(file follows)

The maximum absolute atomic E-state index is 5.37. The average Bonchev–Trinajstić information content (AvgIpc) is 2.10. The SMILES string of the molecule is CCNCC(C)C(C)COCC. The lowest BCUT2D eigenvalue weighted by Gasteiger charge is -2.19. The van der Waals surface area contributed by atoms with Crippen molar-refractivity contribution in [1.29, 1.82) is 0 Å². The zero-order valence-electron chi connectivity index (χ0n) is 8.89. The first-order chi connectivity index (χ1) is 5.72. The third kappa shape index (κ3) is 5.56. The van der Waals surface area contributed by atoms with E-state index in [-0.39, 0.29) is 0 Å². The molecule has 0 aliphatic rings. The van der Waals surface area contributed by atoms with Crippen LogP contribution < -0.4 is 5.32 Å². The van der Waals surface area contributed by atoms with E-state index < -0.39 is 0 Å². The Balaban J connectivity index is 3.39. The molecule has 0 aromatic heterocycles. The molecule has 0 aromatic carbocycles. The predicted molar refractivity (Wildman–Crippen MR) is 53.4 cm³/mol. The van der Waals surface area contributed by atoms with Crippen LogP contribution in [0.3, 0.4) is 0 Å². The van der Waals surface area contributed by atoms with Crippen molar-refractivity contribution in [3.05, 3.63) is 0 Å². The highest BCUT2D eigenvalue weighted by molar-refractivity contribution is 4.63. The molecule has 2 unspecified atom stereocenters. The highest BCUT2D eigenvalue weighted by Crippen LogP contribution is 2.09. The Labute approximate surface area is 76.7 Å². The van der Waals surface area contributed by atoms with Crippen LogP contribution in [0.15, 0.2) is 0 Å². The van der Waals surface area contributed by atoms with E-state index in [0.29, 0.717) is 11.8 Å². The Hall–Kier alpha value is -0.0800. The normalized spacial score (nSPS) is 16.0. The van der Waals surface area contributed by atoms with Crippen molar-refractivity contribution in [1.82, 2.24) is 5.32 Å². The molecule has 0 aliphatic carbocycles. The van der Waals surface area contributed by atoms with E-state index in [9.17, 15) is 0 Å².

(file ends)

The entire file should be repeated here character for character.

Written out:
The maximum absolute atomic E-state index is 5.37. The average Bonchev–Trinajstić information content (AvgIpc) is 2.10. The SMILES string of the molecule is CCNCC(C)C(C)COCC. The lowest BCUT2D eigenvalue weighted by Gasteiger charge is -2.19. The van der Waals surface area contributed by atoms with Crippen molar-refractivity contribution in [1.29, 1.82) is 0 Å². The zero-order valence-electron chi connectivity index (χ0n) is 8.89. The first-order chi connectivity index (χ1) is 5.72. The third kappa shape index (κ3) is 5.56. The van der Waals surface area contributed by atoms with E-state index in [-0.39, 0.29) is 0 Å². The molecule has 0 aliphatic rings. The van der Waals surface area contributed by atoms with Crippen LogP contribution < -0.4 is 5.32 Å². The van der Waals surface area contributed by atoms with E-state index < -0.39 is 0 Å². The Balaban J connectivity index is 3.39. The molecule has 0 aromatic heterocycles. The molecule has 0 aromatic carbocycles. The predicted molar refractivity (Wildman–Crippen MR) is 53.4 cm³/mol. The van der Waals surface area contributed by atoms with Crippen LogP contribution in [0.3, 0.4) is 0 Å². The van der Waals surface area contributed by atoms with Crippen molar-refractivity contribution in [3.05, 3.63) is 0 Å². The highest BCUT2D eigenvalue weighted by molar-refractivity contribution is 4.63. The molecule has 2 unspecified atom stereocenters. The highest BCUT2D eigenvalue weighted by Crippen LogP contribution is 2.09. The Labute approximate surface area is 76.7 Å². The van der Waals surface area contributed by atoms with Crippen LogP contribution in [0.15, 0.2) is 0 Å². The van der Waals surface area contributed by atoms with E-state index in [0.29, 0.717) is 11.8 Å². The Hall–Kier alpha value is -0.0800. The normalized spacial score (nSPS) is 16.0. The van der Waals surface area contributed by atoms with Crippen molar-refractivity contribution in [1.82, 2.24) is 5.32 Å². The molecule has 0 aliphatic carbocycles. The van der Waals surface area contributed by atoms with E-state index in [9.17, 15) is 0 Å².